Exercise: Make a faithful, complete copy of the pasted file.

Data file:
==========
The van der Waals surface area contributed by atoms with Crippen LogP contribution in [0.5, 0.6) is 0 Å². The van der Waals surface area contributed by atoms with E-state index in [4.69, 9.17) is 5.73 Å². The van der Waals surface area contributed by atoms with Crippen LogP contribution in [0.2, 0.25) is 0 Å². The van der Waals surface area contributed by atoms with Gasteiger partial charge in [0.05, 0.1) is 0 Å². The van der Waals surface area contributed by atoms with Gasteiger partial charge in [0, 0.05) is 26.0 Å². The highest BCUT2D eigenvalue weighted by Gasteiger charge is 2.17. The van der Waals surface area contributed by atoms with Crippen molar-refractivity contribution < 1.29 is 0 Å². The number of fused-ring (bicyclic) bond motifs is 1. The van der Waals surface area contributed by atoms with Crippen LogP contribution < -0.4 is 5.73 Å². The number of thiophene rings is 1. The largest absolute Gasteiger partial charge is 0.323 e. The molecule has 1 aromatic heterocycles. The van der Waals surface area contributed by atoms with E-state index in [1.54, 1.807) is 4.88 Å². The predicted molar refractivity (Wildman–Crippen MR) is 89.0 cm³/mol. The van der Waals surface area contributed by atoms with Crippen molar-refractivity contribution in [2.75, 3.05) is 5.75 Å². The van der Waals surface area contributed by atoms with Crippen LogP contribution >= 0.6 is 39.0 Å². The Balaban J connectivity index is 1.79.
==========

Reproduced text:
The van der Waals surface area contributed by atoms with Crippen LogP contribution in [0.5, 0.6) is 0 Å². The van der Waals surface area contributed by atoms with E-state index in [4.69, 9.17) is 5.73 Å². The van der Waals surface area contributed by atoms with Crippen LogP contribution in [0.2, 0.25) is 0 Å². The van der Waals surface area contributed by atoms with Gasteiger partial charge in [0.05, 0.1) is 0 Å². The van der Waals surface area contributed by atoms with Gasteiger partial charge in [0, 0.05) is 26.0 Å². The highest BCUT2D eigenvalue weighted by Gasteiger charge is 2.17. The van der Waals surface area contributed by atoms with Crippen molar-refractivity contribution < 1.29 is 0 Å². The number of fused-ring (bicyclic) bond motifs is 1. The van der Waals surface area contributed by atoms with Crippen LogP contribution < -0.4 is 5.73 Å². The number of thiophene rings is 1. The largest absolute Gasteiger partial charge is 0.323 e. The molecule has 1 aromatic heterocycles. The van der Waals surface area contributed by atoms with E-state index in [1.54, 1.807) is 4.88 Å². The predicted molar refractivity (Wildman–Crippen MR) is 89.0 cm³/mol. The van der Waals surface area contributed by atoms with Crippen molar-refractivity contribution in [2.75, 3.05) is 5.75 Å². The van der Waals surface area contributed by atoms with Crippen LogP contribution >= 0.6 is 39.0 Å². The Balaban J connectivity index is 1.79.